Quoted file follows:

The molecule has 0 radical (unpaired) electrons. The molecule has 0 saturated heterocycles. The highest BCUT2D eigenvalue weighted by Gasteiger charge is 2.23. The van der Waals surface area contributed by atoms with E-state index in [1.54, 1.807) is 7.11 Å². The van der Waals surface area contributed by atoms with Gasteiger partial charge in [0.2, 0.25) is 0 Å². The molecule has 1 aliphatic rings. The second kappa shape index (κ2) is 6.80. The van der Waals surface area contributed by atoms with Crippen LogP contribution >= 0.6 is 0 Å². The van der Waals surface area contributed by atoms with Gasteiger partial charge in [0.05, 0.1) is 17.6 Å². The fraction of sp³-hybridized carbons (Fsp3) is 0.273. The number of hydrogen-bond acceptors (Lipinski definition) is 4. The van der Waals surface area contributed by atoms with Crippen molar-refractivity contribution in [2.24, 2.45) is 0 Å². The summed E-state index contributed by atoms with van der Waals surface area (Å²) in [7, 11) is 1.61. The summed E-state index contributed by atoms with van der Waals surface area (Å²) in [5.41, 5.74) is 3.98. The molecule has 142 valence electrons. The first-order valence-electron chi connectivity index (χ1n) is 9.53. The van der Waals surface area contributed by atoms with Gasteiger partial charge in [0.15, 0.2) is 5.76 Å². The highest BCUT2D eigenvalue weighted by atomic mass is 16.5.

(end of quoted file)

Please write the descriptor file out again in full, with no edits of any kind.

The molecule has 0 radical (unpaired) electrons. The molecule has 0 saturated heterocycles. The highest BCUT2D eigenvalue weighted by Gasteiger charge is 2.23. The van der Waals surface area contributed by atoms with E-state index in [1.54, 1.807) is 7.11 Å². The van der Waals surface area contributed by atoms with Gasteiger partial charge in [0.2, 0.25) is 0 Å². The molecule has 1 aliphatic rings. The second kappa shape index (κ2) is 6.80. The van der Waals surface area contributed by atoms with Crippen LogP contribution >= 0.6 is 0 Å². The van der Waals surface area contributed by atoms with Gasteiger partial charge in [0.05, 0.1) is 17.6 Å². The fraction of sp³-hybridized carbons (Fsp3) is 0.273. The number of hydrogen-bond acceptors (Lipinski definition) is 4. The van der Waals surface area contributed by atoms with Crippen molar-refractivity contribution in [2.24, 2.45) is 0 Å². The summed E-state index contributed by atoms with van der Waals surface area (Å²) in [7, 11) is 1.61. The summed E-state index contributed by atoms with van der Waals surface area (Å²) in [5.41, 5.74) is 3.98. The molecule has 142 valence electrons. The first-order valence-electron chi connectivity index (χ1n) is 9.53. The van der Waals surface area contributed by atoms with Gasteiger partial charge in [0.15, 0.2) is 5.76 Å². The highest BCUT2D eigenvalue weighted by atomic mass is 16.5.